European Central Bank President Mario Draghi has urged eurozone member states to complete the banking union with a European Deposit Insurance Scheme, noting the “substantial” reduction of risks in the banks’ balance sheets and the benefits of risk-sharing.
Speaking at the European Parliament’s Committee on Economic and Monetary Affairs on Monday (9 July), Draghi referred to the stalemate in the negotiations as a group of countries led by Germany oppose the mutualisation of risks unless banks clear up their books.
“We should not be held back by the distinction between risk reduction and risk sharing,” he told MEPs, underlining that the two concepts are complementary.
The Italian central banker argued that the risk reduction requested by Berlin and almost a dozen other countries to progress on EDIS has already taken place.
To illustrate the “substantial” risk reduction, he recalled that the Common Equity Tier 1 ratios of significant banks, “a key indicator of bank health”, are now 67% higher than when the financial crisis started a decade ago.
When it comes to the non-performing loans, particularly high in Greece, Cyprus and Italy, Draghi commented that the developments addressing these ‘toxic’ assets “are going in the right direction but the effort isn’t finished yet”.
Besides these specific countries, the average ratio of NPLs in relation to the total amount of loans in the eurozone is below 5%.
In addition to the progress made on risk reduction, the ECB chief argued in favour of setting up EDIS in parallel with the banks bolstering their balance sheets, given that risk-sharing “greatly helps” risk reduction.
Draghi said a pan-European guarantee for savers would contribute to financial and economic stability as it would avoid “the risk of destabilising self-fulfilling prophecies” of bank runs, and would increase the “effectiveness of monetary policy as it would reduce financial fragmentation.
The European Commission has also insisted over the past months on progressing with risk-sharing and risk reduction in parallel.
Draghi also shared the Commission’s views on the governance of the backstop to resolve failing banks, the only block of the banking union within reach.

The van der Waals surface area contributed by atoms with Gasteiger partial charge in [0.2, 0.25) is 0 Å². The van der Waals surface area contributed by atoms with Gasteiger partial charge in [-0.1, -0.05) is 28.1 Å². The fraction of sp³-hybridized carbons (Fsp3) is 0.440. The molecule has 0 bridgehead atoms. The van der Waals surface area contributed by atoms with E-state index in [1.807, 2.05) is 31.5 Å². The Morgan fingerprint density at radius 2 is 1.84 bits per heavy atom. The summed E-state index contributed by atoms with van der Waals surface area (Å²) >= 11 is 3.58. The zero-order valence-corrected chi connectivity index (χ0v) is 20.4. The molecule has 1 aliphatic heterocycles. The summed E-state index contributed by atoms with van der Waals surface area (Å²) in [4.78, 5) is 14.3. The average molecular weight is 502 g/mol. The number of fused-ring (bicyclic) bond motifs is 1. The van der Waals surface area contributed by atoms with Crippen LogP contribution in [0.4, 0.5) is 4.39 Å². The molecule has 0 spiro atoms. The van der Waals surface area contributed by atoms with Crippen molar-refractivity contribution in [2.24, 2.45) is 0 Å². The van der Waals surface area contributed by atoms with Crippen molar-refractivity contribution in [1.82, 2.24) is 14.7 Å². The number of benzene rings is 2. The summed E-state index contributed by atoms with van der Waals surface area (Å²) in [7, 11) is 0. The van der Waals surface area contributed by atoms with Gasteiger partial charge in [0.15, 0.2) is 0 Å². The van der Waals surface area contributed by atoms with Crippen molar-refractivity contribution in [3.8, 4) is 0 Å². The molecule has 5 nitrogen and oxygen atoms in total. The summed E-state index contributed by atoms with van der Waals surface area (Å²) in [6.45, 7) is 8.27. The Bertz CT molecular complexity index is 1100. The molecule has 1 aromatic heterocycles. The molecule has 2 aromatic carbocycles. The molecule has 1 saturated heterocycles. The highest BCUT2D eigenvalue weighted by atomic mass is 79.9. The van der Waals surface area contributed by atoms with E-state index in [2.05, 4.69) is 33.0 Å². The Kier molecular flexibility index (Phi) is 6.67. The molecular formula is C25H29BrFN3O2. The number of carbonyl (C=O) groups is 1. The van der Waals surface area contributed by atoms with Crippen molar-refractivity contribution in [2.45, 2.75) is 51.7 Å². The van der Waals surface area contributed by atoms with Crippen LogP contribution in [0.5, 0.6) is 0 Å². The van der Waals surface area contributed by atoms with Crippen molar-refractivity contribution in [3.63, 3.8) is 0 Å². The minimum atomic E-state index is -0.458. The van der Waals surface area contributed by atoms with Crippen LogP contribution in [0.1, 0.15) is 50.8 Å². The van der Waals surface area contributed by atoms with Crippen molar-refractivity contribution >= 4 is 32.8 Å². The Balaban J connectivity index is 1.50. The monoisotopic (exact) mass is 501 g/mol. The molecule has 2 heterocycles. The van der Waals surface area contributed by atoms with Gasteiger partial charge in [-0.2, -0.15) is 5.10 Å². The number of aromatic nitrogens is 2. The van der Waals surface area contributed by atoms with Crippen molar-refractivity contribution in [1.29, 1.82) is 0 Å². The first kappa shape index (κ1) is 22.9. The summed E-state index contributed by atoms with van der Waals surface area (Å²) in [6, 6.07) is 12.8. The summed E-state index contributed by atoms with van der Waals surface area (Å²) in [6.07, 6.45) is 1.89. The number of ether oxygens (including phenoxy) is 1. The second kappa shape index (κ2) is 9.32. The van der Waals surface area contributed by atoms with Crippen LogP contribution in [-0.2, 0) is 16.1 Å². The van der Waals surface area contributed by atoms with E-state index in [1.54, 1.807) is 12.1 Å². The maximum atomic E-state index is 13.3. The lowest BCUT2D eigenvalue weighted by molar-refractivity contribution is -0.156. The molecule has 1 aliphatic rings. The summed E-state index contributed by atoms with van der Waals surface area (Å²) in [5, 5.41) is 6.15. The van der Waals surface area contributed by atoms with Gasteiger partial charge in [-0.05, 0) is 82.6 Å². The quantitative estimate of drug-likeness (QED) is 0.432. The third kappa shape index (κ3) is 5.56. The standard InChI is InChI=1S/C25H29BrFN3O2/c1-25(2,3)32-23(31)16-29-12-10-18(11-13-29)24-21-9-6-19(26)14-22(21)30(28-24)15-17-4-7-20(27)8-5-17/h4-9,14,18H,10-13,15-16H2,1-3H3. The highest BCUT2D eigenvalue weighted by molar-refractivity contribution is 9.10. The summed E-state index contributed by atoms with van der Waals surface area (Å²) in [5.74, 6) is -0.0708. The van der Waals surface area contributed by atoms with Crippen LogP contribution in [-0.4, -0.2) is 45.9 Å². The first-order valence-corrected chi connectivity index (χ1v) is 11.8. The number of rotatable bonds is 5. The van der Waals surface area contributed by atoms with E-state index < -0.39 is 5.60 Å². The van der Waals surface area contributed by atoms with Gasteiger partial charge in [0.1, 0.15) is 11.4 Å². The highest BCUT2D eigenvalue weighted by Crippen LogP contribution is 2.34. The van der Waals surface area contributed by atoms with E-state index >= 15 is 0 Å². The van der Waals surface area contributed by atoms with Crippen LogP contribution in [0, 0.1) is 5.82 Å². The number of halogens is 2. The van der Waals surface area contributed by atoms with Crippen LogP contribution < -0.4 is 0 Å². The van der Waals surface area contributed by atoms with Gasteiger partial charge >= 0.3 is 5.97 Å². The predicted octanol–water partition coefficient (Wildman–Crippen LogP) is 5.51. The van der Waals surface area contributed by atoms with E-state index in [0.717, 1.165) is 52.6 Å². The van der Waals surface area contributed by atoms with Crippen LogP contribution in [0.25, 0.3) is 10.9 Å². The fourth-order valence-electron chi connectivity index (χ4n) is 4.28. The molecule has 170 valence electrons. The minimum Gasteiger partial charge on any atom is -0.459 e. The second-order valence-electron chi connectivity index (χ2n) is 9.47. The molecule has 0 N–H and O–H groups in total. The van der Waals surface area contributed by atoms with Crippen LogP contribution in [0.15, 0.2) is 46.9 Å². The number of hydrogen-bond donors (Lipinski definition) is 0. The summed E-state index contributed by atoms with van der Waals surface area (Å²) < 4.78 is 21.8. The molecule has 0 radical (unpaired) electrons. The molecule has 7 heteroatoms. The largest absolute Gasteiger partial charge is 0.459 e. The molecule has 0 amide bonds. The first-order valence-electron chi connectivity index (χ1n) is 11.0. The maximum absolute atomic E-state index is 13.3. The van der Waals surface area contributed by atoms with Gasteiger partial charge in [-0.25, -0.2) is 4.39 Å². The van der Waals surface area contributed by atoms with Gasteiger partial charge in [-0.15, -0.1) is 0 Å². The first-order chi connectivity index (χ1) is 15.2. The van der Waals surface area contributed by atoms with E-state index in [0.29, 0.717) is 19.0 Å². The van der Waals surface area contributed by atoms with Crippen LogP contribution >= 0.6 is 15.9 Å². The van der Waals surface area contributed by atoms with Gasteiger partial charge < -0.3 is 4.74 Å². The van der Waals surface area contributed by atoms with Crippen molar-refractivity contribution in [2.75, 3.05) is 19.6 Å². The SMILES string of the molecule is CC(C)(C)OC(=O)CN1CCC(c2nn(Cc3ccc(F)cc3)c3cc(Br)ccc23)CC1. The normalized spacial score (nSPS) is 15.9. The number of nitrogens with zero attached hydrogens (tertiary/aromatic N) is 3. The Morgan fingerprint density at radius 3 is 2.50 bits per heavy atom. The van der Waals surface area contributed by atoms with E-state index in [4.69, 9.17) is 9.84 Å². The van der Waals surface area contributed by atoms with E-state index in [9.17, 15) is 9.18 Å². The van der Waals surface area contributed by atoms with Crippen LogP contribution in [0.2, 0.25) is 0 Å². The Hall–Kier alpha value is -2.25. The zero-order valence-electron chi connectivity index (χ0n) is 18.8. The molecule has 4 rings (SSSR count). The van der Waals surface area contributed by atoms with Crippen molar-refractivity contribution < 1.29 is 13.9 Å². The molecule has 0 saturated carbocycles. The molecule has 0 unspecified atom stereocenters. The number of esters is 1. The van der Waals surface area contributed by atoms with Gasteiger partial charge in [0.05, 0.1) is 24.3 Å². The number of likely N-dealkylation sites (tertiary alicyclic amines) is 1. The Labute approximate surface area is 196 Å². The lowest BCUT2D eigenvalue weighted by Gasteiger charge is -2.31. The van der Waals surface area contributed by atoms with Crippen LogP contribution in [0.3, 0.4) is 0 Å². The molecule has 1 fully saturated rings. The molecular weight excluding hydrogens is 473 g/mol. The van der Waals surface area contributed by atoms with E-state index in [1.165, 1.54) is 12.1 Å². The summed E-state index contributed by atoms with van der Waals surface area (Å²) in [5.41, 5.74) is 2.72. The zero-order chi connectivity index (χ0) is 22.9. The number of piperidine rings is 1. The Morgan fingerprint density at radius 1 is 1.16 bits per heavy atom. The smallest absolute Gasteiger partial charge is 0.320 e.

However, countries disagree over the process to disburse funds to orderly resolve teetering financial entities. Although an agreement was expected for June, EU leaders postponed it for the end of this year.
Draghi said that the backstop, around €60 billion coming from the European Stability Mechanism, “should be made operational as soon as possible and be given swift and efficient decision-making procedures.”
However, Berlin and other governments want to ensure a heavy political oversight of the backstop, involving not only finance ministers but also national parliaments.
EU officials warned that such a governance structure would slow down the decision-making process needed to contain financial instability by disbursing funds in times of winding down banks, which could happen overnight.
While banking union remains a top priority for European institutions, Draghi also touched upon long-term ideas of bolstering the economic and monetary union with new fiscal instruments.
As on previous occasions, he told MEPs that the eurozone would benefit from a common stabilisation function.
“Such an instrument could provide macroeconomic support in the event of euro area-wide recessions, thereby preserving convergence, supporting stabilising national policies and allowing monetary policy to operate effectively,” he explained.
But he said that this instrument should not “undermine” the governments’ incentives to balance their public accounts or reform their economies.
A European unemployment insurance
Asked about a European Unemployment Insurance Scheme, one of the ideas included in the Franco-German proposal to bolster the EMU, Draghi said that “it is the right thing to do”.
Expressing his personal view, as the ECB’s governing council has not discussed the topic yet, he spoke in favour of the idea for a “variety of reasons”, saying it would combine the stabilisation function and social protection and enhance the labour mobility, while noting that it would be compatible with the monetary union.
He agreed that it would need to be properly designed, which is “not simple”, and said that it should take into account the existing unemployment insurance systems.
But Draghi insisted that the proposal would push the economic and monetary union “exactly in the right direction”.